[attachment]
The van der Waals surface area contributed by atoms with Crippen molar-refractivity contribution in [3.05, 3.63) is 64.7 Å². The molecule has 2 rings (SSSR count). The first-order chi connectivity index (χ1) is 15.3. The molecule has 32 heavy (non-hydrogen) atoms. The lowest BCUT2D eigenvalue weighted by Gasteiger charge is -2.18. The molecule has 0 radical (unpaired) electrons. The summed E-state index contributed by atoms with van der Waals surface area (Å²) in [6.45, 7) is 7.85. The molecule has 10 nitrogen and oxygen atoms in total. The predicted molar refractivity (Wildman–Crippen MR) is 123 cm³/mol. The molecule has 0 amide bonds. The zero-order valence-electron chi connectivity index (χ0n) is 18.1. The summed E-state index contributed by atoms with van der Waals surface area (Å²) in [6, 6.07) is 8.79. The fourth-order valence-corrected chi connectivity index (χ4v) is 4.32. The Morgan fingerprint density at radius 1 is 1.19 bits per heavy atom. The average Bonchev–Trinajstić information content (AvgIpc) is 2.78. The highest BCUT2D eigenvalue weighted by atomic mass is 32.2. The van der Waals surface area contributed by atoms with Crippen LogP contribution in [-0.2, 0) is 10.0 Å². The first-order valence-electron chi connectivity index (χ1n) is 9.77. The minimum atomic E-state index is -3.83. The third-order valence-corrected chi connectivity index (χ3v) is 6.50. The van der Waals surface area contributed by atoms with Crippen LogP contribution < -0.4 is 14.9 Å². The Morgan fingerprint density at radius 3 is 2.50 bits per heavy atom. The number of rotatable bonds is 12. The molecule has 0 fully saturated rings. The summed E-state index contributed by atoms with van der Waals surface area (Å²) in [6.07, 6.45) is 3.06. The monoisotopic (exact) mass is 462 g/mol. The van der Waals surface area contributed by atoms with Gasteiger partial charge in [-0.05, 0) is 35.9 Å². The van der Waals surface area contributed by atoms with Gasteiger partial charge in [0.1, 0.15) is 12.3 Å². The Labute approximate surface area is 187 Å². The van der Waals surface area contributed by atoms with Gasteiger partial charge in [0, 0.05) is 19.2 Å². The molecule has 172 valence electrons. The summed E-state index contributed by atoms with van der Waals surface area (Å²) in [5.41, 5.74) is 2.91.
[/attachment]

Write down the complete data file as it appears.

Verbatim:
The van der Waals surface area contributed by atoms with Crippen molar-refractivity contribution in [3.05, 3.63) is 64.7 Å². The molecule has 2 rings (SSSR count). The first-order chi connectivity index (χ1) is 15.3. The molecule has 32 heavy (non-hydrogen) atoms. The lowest BCUT2D eigenvalue weighted by Gasteiger charge is -2.18. The molecule has 0 radical (unpaired) electrons. The summed E-state index contributed by atoms with van der Waals surface area (Å²) in [6.45, 7) is 7.85. The molecule has 10 nitrogen and oxygen atoms in total. The predicted molar refractivity (Wildman–Crippen MR) is 123 cm³/mol. The molecule has 0 amide bonds. The zero-order valence-electron chi connectivity index (χ0n) is 18.1. The summed E-state index contributed by atoms with van der Waals surface area (Å²) in [6, 6.07) is 8.79. The fourth-order valence-corrected chi connectivity index (χ4v) is 4.32. The Morgan fingerprint density at radius 1 is 1.19 bits per heavy atom. The average Bonchev–Trinajstić information content (AvgIpc) is 2.78. The highest BCUT2D eigenvalue weighted by atomic mass is 32.2. The van der Waals surface area contributed by atoms with Crippen LogP contribution in [-0.2, 0) is 10.0 Å². The first-order valence-electron chi connectivity index (χ1n) is 9.77. The minimum atomic E-state index is -3.83. The third-order valence-corrected chi connectivity index (χ3v) is 6.50. The van der Waals surface area contributed by atoms with Crippen LogP contribution < -0.4 is 14.9 Å². The Morgan fingerprint density at radius 3 is 2.50 bits per heavy atom. The number of rotatable bonds is 12. The molecule has 0 fully saturated rings. The summed E-state index contributed by atoms with van der Waals surface area (Å²) in [6.07, 6.45) is 3.06. The monoisotopic (exact) mass is 462 g/mol. The van der Waals surface area contributed by atoms with Gasteiger partial charge in [-0.05, 0) is 35.9 Å². The van der Waals surface area contributed by atoms with Gasteiger partial charge in [0.1, 0.15) is 12.3 Å². The Labute approximate surface area is 187 Å². The van der Waals surface area contributed by atoms with Gasteiger partial charge in [0, 0.05) is 19.2 Å². The molecule has 172 valence electrons. The summed E-state index contributed by atoms with van der Waals surface area (Å²) in [5.41, 5.74) is 2.91.